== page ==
These days, with the advent of digital cameras and photo editing software, it seems like anyone can pick up a camera and call themselves a photographer. Just ask a professional what equipment he's using, buy the same thing, and you're all set.
I know better. It's like buying the same typewriter as Hemingway and expecting to write a literary masterpiece, or buying a racecar just like Mario Andretti's and expecting to race around a track as fast as he can . The equipment does not make the artist. We have a digital SLR and a decent macro lens, but I cannot create a decent bokeh effect to save my life. I can take dozens of photos of the same thing and hope that one photo will luck out and turn out halfway decent, while a true photographer can take one photo of the same subject, using a point-and-shoot camera, and end up with a far better result.
Some people just have it, and by some I'm talking about Anna Mayer. She's a fellow writer for the Silicon Valley Moms Blog, and she recently invited some of the SV Moms writers to pose for family portraits. We met for our session in Mountain View's Cuesta Park, but Anna led us away from the park, past the parking lot, and into an abandoned field with wild grasses and a gnarled old tree at the center. Everything looked yellow and dusty, the sun was high in the sky and if I had been taking the photos, they would have all come out with an overexposed background and shadowed faces.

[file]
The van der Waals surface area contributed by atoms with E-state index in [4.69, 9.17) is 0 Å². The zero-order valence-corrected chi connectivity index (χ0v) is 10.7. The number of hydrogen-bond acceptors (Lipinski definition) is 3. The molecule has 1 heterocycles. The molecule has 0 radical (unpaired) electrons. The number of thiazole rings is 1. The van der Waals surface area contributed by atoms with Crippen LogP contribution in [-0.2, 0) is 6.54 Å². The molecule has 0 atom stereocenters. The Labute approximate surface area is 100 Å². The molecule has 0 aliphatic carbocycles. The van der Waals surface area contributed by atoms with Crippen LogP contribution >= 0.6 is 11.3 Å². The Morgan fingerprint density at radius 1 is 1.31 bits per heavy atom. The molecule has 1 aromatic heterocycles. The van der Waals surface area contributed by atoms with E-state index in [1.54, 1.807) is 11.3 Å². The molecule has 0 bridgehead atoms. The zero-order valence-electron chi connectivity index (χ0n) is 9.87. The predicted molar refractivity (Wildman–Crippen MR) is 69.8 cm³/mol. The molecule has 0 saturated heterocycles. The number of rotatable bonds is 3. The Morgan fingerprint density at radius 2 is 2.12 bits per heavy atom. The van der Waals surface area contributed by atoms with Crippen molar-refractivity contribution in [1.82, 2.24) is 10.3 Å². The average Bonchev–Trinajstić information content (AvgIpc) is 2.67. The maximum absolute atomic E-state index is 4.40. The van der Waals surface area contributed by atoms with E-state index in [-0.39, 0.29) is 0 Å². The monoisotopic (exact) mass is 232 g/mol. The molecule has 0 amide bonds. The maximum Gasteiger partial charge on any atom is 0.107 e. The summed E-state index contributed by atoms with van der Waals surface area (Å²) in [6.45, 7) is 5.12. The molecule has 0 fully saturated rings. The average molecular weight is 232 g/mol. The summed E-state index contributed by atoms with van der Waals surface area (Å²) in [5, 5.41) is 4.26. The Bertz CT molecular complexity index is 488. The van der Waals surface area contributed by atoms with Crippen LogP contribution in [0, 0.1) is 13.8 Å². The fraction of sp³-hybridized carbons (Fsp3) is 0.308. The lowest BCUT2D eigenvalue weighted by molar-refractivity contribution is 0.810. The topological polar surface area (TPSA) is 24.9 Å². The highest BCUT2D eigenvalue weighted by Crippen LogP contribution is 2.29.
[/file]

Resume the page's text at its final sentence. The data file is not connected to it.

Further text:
But then, I'm not Anna Mayer.
Under her eye and her lens, the tree turned into something graceful, and the hot, bright sunlight became golden and warm.
I don't remember those grasses looking so green, and I could have sworn we were in a field just beside a parking lot, in the middle of suburban Silicon Valley, not in a lush, green paradise in some untouched countryside . I saw an abandoned field, but Anna saw the perfect photo shoot location.
I would probably have cropped both The Pea's and my faces off in this photo, or enlarged it so that all of our faces were part of it. But an artist knows which elements to include in her work, and which ones to take away, in order to convey the emotion or story that she sees when she captures it. She also knows the perfect words to describe what she has captured: Loved.
As I said, the camera does not make the photographer.
Click here to see more photos from our Anna Mayer session and read more about what I thought of the whole experience!
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